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A Pregnancy Trope - essentially, if the mother's water breaks, she's giving birth right there, right then. Bonus points if 'right there' is somewhere extremely cramped, uncomfortable or inaccessible (say, an elevator) and 'right then' is a point in time that it is extremely inconvenient for her to be giving birth at (such as when the aforementioned elevator has stopped working). Other variants include the back of cars (taxis are quite popular for this purpose). Inevitably leads to a Screaming Birth performed by someone with no medical training whatsoever.

Only partly Truth in Television - the water breaking is one possible early indication that labor has started and that the baby is on the way, and this can be quite a quick process (although, depending on the baby, also quite a slow one); however, the 'instant birth' part happens more often on television than it does in real life and in most real-life labors the amniotic sac remains intact until well into labor or even until birth. Likewise, in most of these fictitious situations, the woman's baby is her first-- which, on average, rarely precedes a labor-period of less than twelve hours, which would outlast virtually any sudden "crisis."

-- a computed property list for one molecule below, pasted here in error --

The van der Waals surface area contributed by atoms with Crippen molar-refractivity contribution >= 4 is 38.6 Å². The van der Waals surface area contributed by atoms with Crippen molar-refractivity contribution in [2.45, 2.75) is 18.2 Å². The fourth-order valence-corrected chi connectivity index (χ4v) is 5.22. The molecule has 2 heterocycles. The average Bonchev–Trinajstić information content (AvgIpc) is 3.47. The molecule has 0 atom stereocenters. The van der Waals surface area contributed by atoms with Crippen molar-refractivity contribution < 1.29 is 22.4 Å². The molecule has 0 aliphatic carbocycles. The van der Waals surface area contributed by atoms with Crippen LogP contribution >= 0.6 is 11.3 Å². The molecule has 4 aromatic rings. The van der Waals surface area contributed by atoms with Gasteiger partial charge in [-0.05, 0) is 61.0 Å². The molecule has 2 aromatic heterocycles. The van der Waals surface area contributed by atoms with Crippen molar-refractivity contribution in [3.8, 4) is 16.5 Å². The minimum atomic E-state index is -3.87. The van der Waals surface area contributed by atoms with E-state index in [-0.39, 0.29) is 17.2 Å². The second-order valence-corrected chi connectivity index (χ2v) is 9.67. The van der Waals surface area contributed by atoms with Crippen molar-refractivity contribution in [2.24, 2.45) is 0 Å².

Not to be confused with Express Delivery.


Examples:

Fan Works

  • Played for drama with Franziska von Karma in the Ace Attorney fic Turnabout Everlasting. There's blood when her water breaks, she goes into convulsions, and she's two months early.
  • Averted in this Fire Emblem Awakening fic. Robin starts having contractions first, and her water breaking is a definite sign that the baby's coming. However, her labor lasts almost the whole day.
    • Played straight in this Frederick/Cordelia fic.
  • The Superjail fanfic Extended Stay plays it straight, at The Warden and The Mistress's wedding, even.

Literature

Live Action TV

  • Frasier, particularly Daphne's birth. Needless to say, this was Daphne's first child; and as usual, twelve hours of average labor was condensed down to twelve seconds.
  • Everybody Loves Raymond, in the back of Robbie's police car. Only it was a false start, and Robbie had started to go through his emergency birth procedures, much to Ray's chagrin.
  • In Law and Order Special Victims Unit this happens to Elliot's wife after she's in a car accident on the way to a gynecologist appointment, though she was literally trapped in the car and had to be manually extracted, which took quite a bit of time. She eventually ended up getting out and giving birth in the ambulance on the way to the hospital after several hours had apparently passed since the accident, making this not so far fetched compared to some of the other examples on this page. That doesn't change the Narm factor though.
    • To be fair, this was her fifth child. Subsequent births happen quicker because a woman's cervix never gets back to the same shape it was before a birth.
  • Star Trek: The Next Generation: In the episode Disaster Worf has to deliver Keiko and Miles O'Brien's daughter in these circumstances (with the "no medical training" bonus).